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  • Protesters in Beijing, China. Photo: Kevin Frayer/Getty Images.

    Artists Helping to Power “A4Revolution” in China

    Artists across China are playing a major role in the so-called A4Revolution, a nationwide uprising, sparked by Covid-19 measures, that is the largest China has seen since 1989 and the biggest one to date under president Xi Jinping, who has overseen a harsh crackdown on public dissent since his rise in 2012. The flash point of the revolt, which follows months of economic pain caused by China’s attempts to eradicate Covid by imposing severe restrictions, is a November 24 fire in an apartment block in Urumqui, Xinjiang. Ten people died in the blaze after Covid-control measures are said to have

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  • Suhanya Raffel.

    Suhanya Raffel Appointed President of CIMAM

    Suhanya Raffel, director of Hong Kong’s M+ contemporary art museum, has been announced as the next president of the International Committee for Museums and Collections of Modern Art (CIMAM). The committee is made up of art museum professionals around the world; its stated goal is to “raise awareness and respond to the evolving needs of modern and contemporary museums, and to take a leadership role on issues of concern.” Raffel will lead the organization for two years beginning in 2023; she succeeds Mami Kataoka, director of Tokyo’s Mori Art Museum, in the role.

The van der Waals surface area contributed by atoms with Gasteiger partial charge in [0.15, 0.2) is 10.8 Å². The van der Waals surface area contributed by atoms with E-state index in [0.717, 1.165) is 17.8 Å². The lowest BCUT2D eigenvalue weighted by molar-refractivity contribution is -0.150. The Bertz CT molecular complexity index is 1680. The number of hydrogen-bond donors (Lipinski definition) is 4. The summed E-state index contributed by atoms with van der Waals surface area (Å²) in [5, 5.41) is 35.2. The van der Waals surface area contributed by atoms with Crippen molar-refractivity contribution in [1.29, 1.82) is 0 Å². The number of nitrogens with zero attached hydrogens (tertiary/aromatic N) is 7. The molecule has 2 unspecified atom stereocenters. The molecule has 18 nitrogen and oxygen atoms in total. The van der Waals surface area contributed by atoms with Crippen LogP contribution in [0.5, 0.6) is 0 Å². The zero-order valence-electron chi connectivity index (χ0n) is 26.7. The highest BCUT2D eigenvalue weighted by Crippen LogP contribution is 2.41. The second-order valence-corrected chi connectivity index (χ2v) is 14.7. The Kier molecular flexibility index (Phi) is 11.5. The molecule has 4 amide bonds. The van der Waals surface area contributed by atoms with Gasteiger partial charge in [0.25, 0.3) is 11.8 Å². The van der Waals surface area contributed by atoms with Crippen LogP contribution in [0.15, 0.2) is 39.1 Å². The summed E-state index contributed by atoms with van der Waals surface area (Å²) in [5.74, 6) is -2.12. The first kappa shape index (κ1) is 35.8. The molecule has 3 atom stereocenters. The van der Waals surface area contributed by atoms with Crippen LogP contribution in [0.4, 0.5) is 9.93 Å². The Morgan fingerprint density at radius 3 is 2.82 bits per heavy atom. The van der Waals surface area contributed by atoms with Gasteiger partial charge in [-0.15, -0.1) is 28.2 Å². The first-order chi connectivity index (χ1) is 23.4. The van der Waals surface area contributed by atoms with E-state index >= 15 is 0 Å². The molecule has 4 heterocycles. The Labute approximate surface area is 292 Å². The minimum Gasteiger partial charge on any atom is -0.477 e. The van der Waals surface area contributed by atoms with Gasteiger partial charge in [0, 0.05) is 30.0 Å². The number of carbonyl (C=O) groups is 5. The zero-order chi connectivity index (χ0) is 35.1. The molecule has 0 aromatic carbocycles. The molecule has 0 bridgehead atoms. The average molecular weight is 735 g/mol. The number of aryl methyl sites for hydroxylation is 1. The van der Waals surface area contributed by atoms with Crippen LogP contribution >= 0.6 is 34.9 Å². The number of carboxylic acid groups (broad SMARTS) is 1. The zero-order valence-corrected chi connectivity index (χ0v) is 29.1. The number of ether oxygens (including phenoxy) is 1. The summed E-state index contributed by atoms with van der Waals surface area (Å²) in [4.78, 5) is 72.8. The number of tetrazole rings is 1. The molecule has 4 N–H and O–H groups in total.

Prior to arriving at M+ in 2019 as

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  • Henry Ossawa Tanner’s The Annunciation, 1898. Photo: Philadelphia Museum of Art.

    Philadelphia Home of Henry Ossawa Tanner Imperiled

    The North Philadelphia childhood home of painter Henry Ossawa Tanner (1859–1937), one of the first African American artists to gain international acclaim, is at risk of being destroyed. Tanner lived at the three-story brick rowhouse at 2908 West Diamond Street from 1872, when he was thirteen, to 1888, when he departed as a man of nearly thirty, eventually settling in Paris to escape America’s oppressive racism. The house passed out of the Tanner family’s hands sometime in the twentieth century and was much altered. Despite having been awarded National Landmark Status in 1976, the building has

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  • Bernadette Mayer in 2018. Photo: Kelly Writers House/Wikipedia Commons.

    Bernadette Mayer (1945–2022)

    Poet, artist, publisher, and scholar Bernadette Mayer died November 22 at the age of seventy-seven at her home in East Nassau, New York. A giant of American poetry who blurred the distinction between ordinary and extraordinary in expansive streams of consciousness, she was most frequently associated with the New York School and with the Language poets. Mayer was widely recognized for her pathbreaking poetry featuring blunt and open musings on the experience of motherhood. She was a central figure of the community surrounding the Poetry Project at St. Mark’s Church in New York in the 1970s,

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  • A banner for Frieze LA. Photo: Mark Blower/Frieze.